CMON Games and Company Info
4. All I have been hearing about lately is “Blood Rage Blood Rage Blood Rage!!” What are some things you and your team did to make Blood Rage such a successful game?
The very metal Viking theme of dying gloriously in battle was brought to life perfectly by the game design, art and miniatures.
It’s a very good game, and while it’d still be as good a game with wooden meeples on a solid-colored board, the extra production effort spent breathing life into it made Blood Rage something very special.
5. How many people work for CMON?
We have about 50 people all over the world.
We’re a fairly modern company, we don’t all have to work under the same roof to get things done.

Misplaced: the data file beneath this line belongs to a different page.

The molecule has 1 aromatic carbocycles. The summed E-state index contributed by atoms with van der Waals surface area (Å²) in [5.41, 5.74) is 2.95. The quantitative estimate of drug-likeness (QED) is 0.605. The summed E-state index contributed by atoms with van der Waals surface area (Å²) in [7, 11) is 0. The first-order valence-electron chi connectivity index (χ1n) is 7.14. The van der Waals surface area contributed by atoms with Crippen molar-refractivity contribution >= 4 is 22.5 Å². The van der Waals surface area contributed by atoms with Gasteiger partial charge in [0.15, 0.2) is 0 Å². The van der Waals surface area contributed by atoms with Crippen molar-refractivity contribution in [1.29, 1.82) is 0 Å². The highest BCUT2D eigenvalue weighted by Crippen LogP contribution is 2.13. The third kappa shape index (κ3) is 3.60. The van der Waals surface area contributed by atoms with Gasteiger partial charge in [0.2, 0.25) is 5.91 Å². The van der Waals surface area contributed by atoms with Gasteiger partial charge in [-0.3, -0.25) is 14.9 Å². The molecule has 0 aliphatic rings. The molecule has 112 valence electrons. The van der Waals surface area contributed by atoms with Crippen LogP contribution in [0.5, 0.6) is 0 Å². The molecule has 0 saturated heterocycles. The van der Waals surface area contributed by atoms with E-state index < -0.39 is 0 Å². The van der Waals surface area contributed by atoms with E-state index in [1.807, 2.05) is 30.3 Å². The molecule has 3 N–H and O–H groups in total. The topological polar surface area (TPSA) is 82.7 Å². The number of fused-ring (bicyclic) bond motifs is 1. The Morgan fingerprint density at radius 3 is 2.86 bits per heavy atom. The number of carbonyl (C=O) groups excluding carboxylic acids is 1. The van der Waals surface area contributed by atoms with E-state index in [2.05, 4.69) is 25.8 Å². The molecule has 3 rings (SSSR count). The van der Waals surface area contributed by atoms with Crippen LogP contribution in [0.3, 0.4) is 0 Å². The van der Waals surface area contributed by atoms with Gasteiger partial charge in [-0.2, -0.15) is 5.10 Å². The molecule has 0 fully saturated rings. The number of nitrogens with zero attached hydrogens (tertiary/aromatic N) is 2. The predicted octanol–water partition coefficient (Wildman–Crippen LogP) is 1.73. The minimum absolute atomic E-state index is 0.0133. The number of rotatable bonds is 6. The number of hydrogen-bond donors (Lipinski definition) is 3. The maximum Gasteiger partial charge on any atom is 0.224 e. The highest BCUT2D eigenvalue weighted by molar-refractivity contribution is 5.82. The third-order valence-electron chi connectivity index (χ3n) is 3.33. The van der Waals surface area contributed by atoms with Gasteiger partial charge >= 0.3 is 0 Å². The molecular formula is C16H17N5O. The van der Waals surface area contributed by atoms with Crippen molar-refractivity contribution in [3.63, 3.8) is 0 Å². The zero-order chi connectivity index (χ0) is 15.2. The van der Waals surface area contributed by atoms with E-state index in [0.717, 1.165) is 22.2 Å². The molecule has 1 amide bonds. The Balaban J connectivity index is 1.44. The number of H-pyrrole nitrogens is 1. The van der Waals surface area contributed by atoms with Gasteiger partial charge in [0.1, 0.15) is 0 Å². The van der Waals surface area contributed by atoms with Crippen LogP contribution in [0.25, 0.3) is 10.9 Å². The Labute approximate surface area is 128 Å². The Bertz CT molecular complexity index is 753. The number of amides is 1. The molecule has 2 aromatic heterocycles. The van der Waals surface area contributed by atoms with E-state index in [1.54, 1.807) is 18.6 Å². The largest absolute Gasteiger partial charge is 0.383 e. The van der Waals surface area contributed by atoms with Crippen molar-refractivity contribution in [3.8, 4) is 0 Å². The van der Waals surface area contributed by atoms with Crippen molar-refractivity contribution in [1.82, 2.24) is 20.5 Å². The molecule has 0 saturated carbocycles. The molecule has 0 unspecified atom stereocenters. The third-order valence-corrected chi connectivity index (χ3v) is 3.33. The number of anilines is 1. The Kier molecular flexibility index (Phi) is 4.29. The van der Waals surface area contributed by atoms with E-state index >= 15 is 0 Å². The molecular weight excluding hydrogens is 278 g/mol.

There are so many collaboration tools available, like Slack, Skype, Dropbox etc that make running a global company much easier than say, 10 years ago.
We’re planning to publish 18 games next year, and that’s with a very small team.
I think it’s far easier to get the best if you can recruit from basically anywhere, and if you have the best it’s easier to outperform.
6. What are some new challenges you face now that CMON is a publicly traded company on the Hong Kong Stock Exchange (HKEX)?
Our results are visible now and a matter of public record. So it’ll be pretty easy to tell going forward if we’re having a good or bad year.
That said, I think at our size the added discipline and professionalism required on all levels will be very helpful for our growth.
7. Which of your games do you find the most fun to play?
I enjoy the Zombicide series very much since it’s easy to teach yet gives the perfect zombie film vibe.